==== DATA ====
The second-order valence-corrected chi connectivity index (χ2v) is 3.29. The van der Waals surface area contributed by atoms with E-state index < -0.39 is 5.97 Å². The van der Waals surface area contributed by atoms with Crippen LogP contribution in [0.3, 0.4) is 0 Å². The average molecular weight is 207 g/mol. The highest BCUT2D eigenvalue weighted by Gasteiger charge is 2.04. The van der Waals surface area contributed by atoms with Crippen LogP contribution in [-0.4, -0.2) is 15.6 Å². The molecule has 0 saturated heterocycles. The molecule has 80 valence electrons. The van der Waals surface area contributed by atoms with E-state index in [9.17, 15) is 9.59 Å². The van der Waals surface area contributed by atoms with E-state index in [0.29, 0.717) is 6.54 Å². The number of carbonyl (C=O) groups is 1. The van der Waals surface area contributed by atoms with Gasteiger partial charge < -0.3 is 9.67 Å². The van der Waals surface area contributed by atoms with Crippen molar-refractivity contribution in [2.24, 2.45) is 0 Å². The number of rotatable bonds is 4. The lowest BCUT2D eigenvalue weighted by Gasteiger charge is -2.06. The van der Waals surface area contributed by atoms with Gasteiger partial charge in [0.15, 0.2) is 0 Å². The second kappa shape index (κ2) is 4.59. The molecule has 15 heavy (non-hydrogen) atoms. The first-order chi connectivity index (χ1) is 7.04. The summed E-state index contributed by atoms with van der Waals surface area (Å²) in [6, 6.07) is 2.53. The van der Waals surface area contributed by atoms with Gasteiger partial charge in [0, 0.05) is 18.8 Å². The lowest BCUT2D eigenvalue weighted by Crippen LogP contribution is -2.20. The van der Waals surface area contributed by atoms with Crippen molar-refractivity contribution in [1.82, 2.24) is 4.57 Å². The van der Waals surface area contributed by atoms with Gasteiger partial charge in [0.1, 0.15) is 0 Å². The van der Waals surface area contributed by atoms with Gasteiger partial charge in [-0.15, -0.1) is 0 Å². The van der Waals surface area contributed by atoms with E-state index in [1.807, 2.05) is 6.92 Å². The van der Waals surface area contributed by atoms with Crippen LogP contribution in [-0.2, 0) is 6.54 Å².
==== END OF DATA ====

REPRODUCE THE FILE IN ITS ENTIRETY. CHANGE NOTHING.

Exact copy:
The second-order valence-corrected chi connectivity index (χ2v) is 3.29. The van der Waals surface area contributed by atoms with E-state index < -0.39 is 5.97 Å². The van der Waals surface area contributed by atoms with Crippen LogP contribution in [0.3, 0.4) is 0 Å². The average molecular weight is 207 g/mol. The highest BCUT2D eigenvalue weighted by Gasteiger charge is 2.04. The van der Waals surface area contributed by atoms with Crippen LogP contribution in [-0.4, -0.2) is 15.6 Å². The molecule has 0 saturated heterocycles. The molecule has 80 valence electrons. The van der Waals surface area contributed by atoms with E-state index in [9.17, 15) is 9.59 Å². The van der Waals surface area contributed by atoms with E-state index in [0.29, 0.717) is 6.54 Å². The number of carbonyl (C=O) groups is 1. The van der Waals surface area contributed by atoms with Gasteiger partial charge < -0.3 is 9.67 Å². The van der Waals surface area contributed by atoms with Crippen molar-refractivity contribution in [2.24, 2.45) is 0 Å². The number of rotatable bonds is 4. The lowest BCUT2D eigenvalue weighted by Gasteiger charge is -2.06. The van der Waals surface area contributed by atoms with Gasteiger partial charge in [0.15, 0.2) is 0 Å². The second kappa shape index (κ2) is 4.59. The molecule has 15 heavy (non-hydrogen) atoms. The first-order chi connectivity index (χ1) is 7.04. The summed E-state index contributed by atoms with van der Waals surface area (Å²) in [6, 6.07) is 2.53. The van der Waals surface area contributed by atoms with Gasteiger partial charge in [0, 0.05) is 18.8 Å². The lowest BCUT2D eigenvalue weighted by Crippen LogP contribution is -2.20. The van der Waals surface area contributed by atoms with Crippen molar-refractivity contribution in [1.82, 2.24) is 4.57 Å². The van der Waals surface area contributed by atoms with Gasteiger partial charge in [0.1, 0.15) is 0 Å². The van der Waals surface area contributed by atoms with Gasteiger partial charge in [-0.15, -0.1) is 0 Å². The van der Waals surface area contributed by atoms with E-state index in [1.807, 2.05) is 6.92 Å². The van der Waals surface area contributed by atoms with Crippen LogP contribution in [-0.2, 0) is 6.54 Å².